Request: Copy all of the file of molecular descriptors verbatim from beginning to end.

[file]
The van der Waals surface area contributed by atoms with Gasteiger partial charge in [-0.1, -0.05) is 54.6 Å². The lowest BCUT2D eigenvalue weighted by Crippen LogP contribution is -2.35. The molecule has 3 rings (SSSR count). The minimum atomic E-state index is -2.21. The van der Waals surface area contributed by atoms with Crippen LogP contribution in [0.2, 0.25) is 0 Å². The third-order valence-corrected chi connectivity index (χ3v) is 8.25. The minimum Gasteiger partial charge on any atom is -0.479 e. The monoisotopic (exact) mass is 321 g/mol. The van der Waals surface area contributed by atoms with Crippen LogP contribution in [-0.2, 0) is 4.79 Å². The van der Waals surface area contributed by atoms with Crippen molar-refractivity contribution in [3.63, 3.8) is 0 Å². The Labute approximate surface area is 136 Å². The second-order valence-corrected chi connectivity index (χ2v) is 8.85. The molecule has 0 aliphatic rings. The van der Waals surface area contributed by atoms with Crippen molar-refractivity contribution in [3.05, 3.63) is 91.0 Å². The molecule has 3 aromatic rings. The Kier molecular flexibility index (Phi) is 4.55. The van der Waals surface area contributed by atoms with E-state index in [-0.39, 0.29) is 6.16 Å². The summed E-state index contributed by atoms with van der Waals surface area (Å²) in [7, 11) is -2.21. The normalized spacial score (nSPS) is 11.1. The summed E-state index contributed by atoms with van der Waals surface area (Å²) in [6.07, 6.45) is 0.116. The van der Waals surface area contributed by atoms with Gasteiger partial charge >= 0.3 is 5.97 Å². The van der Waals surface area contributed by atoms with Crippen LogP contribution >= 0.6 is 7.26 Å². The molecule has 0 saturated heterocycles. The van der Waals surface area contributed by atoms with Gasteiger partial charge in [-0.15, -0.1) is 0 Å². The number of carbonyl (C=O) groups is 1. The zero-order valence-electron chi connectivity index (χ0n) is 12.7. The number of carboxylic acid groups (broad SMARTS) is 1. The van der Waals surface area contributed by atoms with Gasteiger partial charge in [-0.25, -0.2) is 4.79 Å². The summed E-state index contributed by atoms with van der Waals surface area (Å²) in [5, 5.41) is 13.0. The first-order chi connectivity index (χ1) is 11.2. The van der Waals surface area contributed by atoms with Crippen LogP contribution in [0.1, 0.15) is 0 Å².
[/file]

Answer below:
The van der Waals surface area contributed by atoms with Gasteiger partial charge in [-0.1, -0.05) is 54.6 Å². The lowest BCUT2D eigenvalue weighted by Crippen LogP contribution is -2.35. The molecule has 3 rings (SSSR count). The minimum atomic E-state index is -2.21. The van der Waals surface area contributed by atoms with Crippen LogP contribution in [0.2, 0.25) is 0 Å². The third-order valence-corrected chi connectivity index (χ3v) is 8.25. The minimum Gasteiger partial charge on any atom is -0.479 e. The monoisotopic (exact) mass is 321 g/mol. The van der Waals surface area contributed by atoms with Crippen LogP contribution in [-0.2, 0) is 4.79 Å². The van der Waals surface area contributed by atoms with Crippen molar-refractivity contribution in [3.63, 3.8) is 0 Å². The Labute approximate surface area is 136 Å². The second-order valence-corrected chi connectivity index (χ2v) is 8.85. The molecule has 0 aliphatic rings. The van der Waals surface area contributed by atoms with Crippen molar-refractivity contribution in [3.05, 3.63) is 91.0 Å². The molecule has 3 aromatic rings. The Kier molecular flexibility index (Phi) is 4.55. The van der Waals surface area contributed by atoms with E-state index in [-0.39, 0.29) is 6.16 Å². The summed E-state index contributed by atoms with van der Waals surface area (Å²) in [7, 11) is -2.21. The normalized spacial score (nSPS) is 11.1. The summed E-state index contributed by atoms with van der Waals surface area (Å²) in [6.07, 6.45) is 0.116. The van der Waals surface area contributed by atoms with Gasteiger partial charge >= 0.3 is 5.97 Å². The van der Waals surface area contributed by atoms with Crippen LogP contribution >= 0.6 is 7.26 Å². The molecule has 0 saturated heterocycles. The van der Waals surface area contributed by atoms with Gasteiger partial charge in [-0.15, -0.1) is 0 Å². The number of carbonyl (C=O) groups is 1. The zero-order valence-electron chi connectivity index (χ0n) is 12.7. The number of carboxylic acid groups (broad SMARTS) is 1. The van der Waals surface area contributed by atoms with Gasteiger partial charge in [-0.25, -0.2) is 4.79 Å². The summed E-state index contributed by atoms with van der Waals surface area (Å²) in [5, 5.41) is 13.0. The first-order chi connectivity index (χ1) is 11.2. The van der Waals surface area contributed by atoms with Crippen LogP contribution in [0.1, 0.15) is 0 Å².